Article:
Firestone Audio Spitfire (£265)

As cute as you like, Firestone's Cute Series claims to offer hi-fi performance from miniature boxes

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You may be forgiven for having not yet heard of Firestone Audio though its quirkily designed little boxes appear to be gaining something of a cult following.
   Made in Taiwan, there’s a plethora of components in Firestone’s range, encompassing phono preamplifiers, various solid-state and valve headphone amplifers including a battery powered model, digital-to-analogue converters and even a dinky little 8W stereo power amp dubbed Big Joe. One of its headphone amps is called Cute Beyond. Did I mention that these miniature boxes looked cute? Funny, that; Firestone calls them the Cute Series. Methinks somebody has a sense of humour...

Forum discussions in America, where ‘the Cuties’ have been available for a while, indicate that enthusiasts with good hi-fi systems are using these Firestone components as desktop systems in offices/studies and as second systems in kitchens/bedrooms.
   ‘Hands-on’ hi-fi hobbyists have embraced the range due to the fact that Firestone (and its distributors) positively encourages tweakery and experimentation. This Spitfire 24-bit DAC model, for example, employs a Burr-Brown OPA2604 low-pass filter op-amp that is interchangeable. ‘Change the op-amp and tune the sound to your own taste’, is the given message. Hence the vibrant discussions on message boards, knowledgable enthusiasts comparing notes on the sound of alternative silicon. Clearly for some, listening to chips beats listening to music of an evening!
   Not all Cute components are identically sized, but most of them are the size of this Spitfire: just 8x5x11cm (whd). It has
S/PDIF electrical (RCA phono) and optical (Toslink) inputs, but no USB, accepting LPCM up to 24-bit/96kHz. Power is supplied to the unit via a ‘wall wart’ supply encapsulated in the mains plug.

As with any standalone DAC like this, its purpose largely is to upgrade the sound of tired or inadequate source players that have digital outputs. Consequently I spun up a variety of discs on a Pioneer DV-868AVi universal player that is now a little long in the tooth, comparing the Pioneer’s (two-channel) analogue output with the sound of the Spitfire.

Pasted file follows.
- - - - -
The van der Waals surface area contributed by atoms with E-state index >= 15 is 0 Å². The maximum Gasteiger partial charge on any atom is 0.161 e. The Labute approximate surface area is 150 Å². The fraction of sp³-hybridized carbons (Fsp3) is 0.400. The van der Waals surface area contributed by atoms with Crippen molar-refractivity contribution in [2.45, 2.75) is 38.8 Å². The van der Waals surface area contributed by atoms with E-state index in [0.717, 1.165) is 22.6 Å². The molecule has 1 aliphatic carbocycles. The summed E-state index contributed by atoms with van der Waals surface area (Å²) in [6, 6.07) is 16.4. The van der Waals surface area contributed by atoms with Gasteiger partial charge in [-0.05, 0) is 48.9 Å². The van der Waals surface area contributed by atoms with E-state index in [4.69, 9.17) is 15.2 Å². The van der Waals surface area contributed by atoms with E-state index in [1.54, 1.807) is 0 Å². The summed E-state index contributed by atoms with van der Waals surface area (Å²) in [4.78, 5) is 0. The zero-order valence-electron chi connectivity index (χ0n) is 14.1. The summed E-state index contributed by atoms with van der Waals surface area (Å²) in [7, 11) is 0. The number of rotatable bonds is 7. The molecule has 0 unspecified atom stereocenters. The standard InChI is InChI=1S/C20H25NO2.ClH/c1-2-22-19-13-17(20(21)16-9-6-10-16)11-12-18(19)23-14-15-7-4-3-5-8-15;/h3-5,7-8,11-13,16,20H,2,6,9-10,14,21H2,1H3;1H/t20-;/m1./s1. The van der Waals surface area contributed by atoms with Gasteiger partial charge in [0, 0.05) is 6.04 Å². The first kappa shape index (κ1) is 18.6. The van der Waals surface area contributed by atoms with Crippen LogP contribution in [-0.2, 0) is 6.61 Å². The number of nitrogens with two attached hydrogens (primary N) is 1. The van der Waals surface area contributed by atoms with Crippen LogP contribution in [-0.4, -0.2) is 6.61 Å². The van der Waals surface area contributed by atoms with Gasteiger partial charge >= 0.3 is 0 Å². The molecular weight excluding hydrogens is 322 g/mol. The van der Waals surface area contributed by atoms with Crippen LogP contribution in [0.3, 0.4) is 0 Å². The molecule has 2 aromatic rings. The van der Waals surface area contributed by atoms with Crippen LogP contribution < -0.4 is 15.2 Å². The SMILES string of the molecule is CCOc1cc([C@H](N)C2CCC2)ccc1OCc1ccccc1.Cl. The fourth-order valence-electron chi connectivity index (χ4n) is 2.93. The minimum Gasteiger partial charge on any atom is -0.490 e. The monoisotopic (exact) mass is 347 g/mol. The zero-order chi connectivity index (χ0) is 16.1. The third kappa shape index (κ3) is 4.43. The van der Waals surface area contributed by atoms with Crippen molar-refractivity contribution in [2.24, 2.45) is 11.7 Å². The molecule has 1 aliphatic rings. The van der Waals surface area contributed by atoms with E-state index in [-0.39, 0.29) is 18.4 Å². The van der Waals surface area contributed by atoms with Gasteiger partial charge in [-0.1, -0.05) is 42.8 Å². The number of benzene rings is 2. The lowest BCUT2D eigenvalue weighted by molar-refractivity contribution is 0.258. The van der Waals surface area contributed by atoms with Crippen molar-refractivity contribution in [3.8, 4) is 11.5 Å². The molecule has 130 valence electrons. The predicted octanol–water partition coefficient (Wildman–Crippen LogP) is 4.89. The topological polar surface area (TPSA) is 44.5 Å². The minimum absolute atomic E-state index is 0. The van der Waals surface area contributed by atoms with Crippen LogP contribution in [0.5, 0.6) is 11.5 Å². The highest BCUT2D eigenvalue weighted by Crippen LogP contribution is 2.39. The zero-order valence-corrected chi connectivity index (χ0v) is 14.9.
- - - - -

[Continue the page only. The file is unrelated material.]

DVD players generally have a rotten reputation as ‘good CD players’ among audiophiles, somewhat undeservedly in my book. Indeed, listening to the sound of the DV-868AVi confirmed that its on-board D-to-A conversion and analogue output is far from shabby, delivering a polished and open sound with good image dimensionality. Danny Thompson’s acoustic bass on John Martyn’s Solid Air [Island, CID 9226] demonstrated fine weight and ‘slap’, with Martyn’s plaintive vocal on the classic cut ‘May You Never’ being easy to locate in the image alongside his resonant guitar.
   Switching to D/A conversion via the Spitfire was a revelation in terms of bass weight and solidity. The sound actually lost some of the air and space of the ‘raw’ Pioneer player, however Martyn’s vocal took on an altogether richer and more organic tone with a tremendously enhanced level of intelligibility. While I can imagine it being a little ‘foward’ for some tastes, the enhanced detail and clarity was undeniable.

What a pity our English pounds don’t buy two US dollars any more! Firestone Audio’s Spitfire DAC consequently isn’t quite the bargain it might have been a year ago, and given its current price it would benefit from having a USB input. As it is, it’s a little expensive for such a minimalist feature set. Nevertheless its audio quality is first class, sounding bold, explicit and highly enjoyable.


Originally published in the June 2009 issue